Break the Ice: Trump ramping up US presence in the Arctic as Russia, China threats loom

Break the Ice: Trump ramping up US presence in the Arctic as Russia, China threats loom.

President Trump, in a recent memo, asked executive departments to report back by early August on how they can develop a U.S. “fleet” of icebreaking ships to navigate the frozen Arctic and Antarctic — marking yet another step in the administration’s efforts to strengthen U.S. influence in the region as it faces challenges from Russia and China.

Specifically, the Trump memo ordered the State Department, Defense Department, Commerce Department and Office of Management and Budget to review how the U.S. could acquire “at least three heavy polar-class security cutters,” better known as icebreakers.

The U.S. currently lags behind Russia in the icebreakers department, and sees this deficit as a problem. Energy resources, security concerns and more are driving the push to catch up.

The memo, which also considered using smaller icebreakers to support national security priorities like “unmanned aviation” and “space systems,” even flicked at the possibility of a more militarized presence: “This assessment shall also evaluate defensive armament adequate to defend against threats by near-peer competitors and the potential for nuclear-powered propulsion.”

Below is a look at three major areas where the U.S. faces challenges in the Arctic, and what the Trump administration has done about them.

The terminology in the memo speaking of a “fleet” of icebreakers is perhaps a bit misleading — the U.S. currently only has one heavy icebreaker that is used for missions in both the Arctic and Antarctic. That icebreaker, the USCG Polar Star, is more than 40 years old. In addition, the Coast Guard maintains the medium icebreaker, the USCG Healy. Other icebreakers in the U.S. are privately owned.

Russia, meanwhile, has dozens of icebreakers, including several that are nuclear powered, multiple large icebreakers and what can legitimately be called a fleet of medium icebreakers. China has a handful of medium icebreakers and is angling for new ones as well.

“We really don’t have the ability to project the presence we need to project in both the Arctic and the Antarctic,” Vice Adm. Scott Buschman, the Coast Guard’s deputy commandant for operations, told Fox News of U.S. capabilities with just the Polar Star and the Healy. Buschman’s rank is the equivalent of a three-star general.

“We do need additional polar icebreakers to do what we need to do both in the Antarctic and the Arctic at the high latitudes. In the past they used the term… ‘six, three, one.’ We need six icebreakers, at least three of which are heavy icebreakers. And we need one now.”

Nick Solheim, the founder of the Wallace Institute for Arctic Security, told Fox News that although the U.S. has little Arctic territory compared with Russia, and therefore it makes sense why Russia would have more icebreakers, America’s capabilities are woefully insufficient.

“There was an instance a couple of years back where an Alaskan city contracted a Russian icebreaker to deliver fuel and supplies so the city could continue running through the winter,” he said. “Because we were not able to get there. That’s alarming when you have to, as a city in the United States, as an American citizen with the same rights as every other American citizen, have to… charge a foreign country with supplying your own city. That’s absolutely insane.”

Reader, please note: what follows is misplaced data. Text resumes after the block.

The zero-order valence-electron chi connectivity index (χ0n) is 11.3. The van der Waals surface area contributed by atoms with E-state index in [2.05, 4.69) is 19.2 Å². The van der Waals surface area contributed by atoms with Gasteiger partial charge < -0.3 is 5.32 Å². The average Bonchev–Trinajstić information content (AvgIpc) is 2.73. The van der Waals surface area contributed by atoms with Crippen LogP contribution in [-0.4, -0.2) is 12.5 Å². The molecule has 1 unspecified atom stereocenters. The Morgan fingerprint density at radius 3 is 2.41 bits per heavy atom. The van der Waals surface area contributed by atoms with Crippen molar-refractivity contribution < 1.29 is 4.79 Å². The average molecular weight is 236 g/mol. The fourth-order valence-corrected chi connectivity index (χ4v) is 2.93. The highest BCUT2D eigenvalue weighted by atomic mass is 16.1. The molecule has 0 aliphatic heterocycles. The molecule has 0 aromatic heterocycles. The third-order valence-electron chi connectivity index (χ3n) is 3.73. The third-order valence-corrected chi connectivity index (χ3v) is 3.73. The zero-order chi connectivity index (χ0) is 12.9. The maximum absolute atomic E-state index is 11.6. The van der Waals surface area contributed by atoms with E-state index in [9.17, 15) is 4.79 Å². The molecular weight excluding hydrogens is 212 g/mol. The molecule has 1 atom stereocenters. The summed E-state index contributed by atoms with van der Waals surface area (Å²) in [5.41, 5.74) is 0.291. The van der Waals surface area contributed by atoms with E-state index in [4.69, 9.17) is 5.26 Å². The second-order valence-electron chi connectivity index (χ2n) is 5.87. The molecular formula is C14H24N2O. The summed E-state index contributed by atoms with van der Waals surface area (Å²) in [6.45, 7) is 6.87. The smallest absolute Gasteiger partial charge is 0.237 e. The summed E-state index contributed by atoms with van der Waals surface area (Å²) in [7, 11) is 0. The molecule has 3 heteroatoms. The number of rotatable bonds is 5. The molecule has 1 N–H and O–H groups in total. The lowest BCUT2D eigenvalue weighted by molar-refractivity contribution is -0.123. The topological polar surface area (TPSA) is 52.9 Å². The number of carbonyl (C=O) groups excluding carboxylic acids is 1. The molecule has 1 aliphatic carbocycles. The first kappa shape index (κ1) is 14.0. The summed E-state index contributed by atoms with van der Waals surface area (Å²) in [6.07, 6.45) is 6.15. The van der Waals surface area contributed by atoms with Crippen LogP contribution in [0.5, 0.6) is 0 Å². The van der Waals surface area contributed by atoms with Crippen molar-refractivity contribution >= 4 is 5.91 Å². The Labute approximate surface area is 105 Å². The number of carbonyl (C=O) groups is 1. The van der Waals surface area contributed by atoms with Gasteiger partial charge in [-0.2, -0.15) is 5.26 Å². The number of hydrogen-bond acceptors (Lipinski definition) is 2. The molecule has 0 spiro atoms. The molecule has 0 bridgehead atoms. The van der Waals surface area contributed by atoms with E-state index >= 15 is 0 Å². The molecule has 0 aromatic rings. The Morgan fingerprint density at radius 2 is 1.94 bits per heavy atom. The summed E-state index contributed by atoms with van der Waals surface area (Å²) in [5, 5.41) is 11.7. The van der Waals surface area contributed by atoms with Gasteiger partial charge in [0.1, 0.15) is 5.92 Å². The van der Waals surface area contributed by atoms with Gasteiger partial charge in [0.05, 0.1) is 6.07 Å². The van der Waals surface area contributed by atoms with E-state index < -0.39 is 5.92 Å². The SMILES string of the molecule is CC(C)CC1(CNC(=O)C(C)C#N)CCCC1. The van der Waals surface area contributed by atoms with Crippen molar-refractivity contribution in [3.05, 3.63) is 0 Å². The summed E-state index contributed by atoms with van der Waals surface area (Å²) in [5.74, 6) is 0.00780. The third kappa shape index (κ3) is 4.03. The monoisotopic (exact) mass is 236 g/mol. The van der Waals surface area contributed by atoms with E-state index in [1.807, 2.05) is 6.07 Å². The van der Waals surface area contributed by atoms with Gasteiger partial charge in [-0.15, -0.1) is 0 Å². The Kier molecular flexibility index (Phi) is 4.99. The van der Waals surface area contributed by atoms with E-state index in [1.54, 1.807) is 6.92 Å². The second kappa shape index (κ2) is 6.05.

The Anchorage Daily News reported in 2011 that a Russian icebreaker named the Renada was contracted to deliver fuel to Nome, Alaska, as the Polar Star was undergoing repairs in its homeport of Seattle and the Healy, which was near Nome at the time, was unable to break through the thick ice separating land from sea.

Buschman warned that the U.S. needs to keep pace with its rivals in order to maintain all its responsibilities and guard its interests in the Arctic.

“There is a lot more interest by countries in the Arctic. Certainly by Russia. Certainly by China. They’re also increasing their ability to build out their fleet and operate in the Arctic,” he said. “At the current pace, China’s got the potential to have more icebreaking capacity than the United States by 2025.”

It’s not just in numbers of ships that China is attempting to overtake the United States, with regard to the Arctic. China, in the model of its Belt and Road Initiative, is attempting to set up a “Polar Silk Road.” With climate change making shipping lanes through the Arctic more plausible, China sees an opportunity to dominate what is likely to be a stepped-up level of Arctic commerce by establishing diplomatic and economic relationships with Arctic countries.

Solheim notes China’s increased activity on the Arctic Council, an international organization of Arctic countries, which China is not technically a member of, and its efforts to court individual members of the council as well. China in the last decade, for example, signed a free trade agreement with Iceland. It’s also tried to use its Confucious Institutes — Chinese government-programs that exist in American universities as well — to spread propaganda in Arctic countries.

China also tried to build airports in the Danish territory of Greenland before the U.S. put the brakes on that enterprise, and in May gained majority control of a Norwegian airline through several degrees of corporations owning other corporations.

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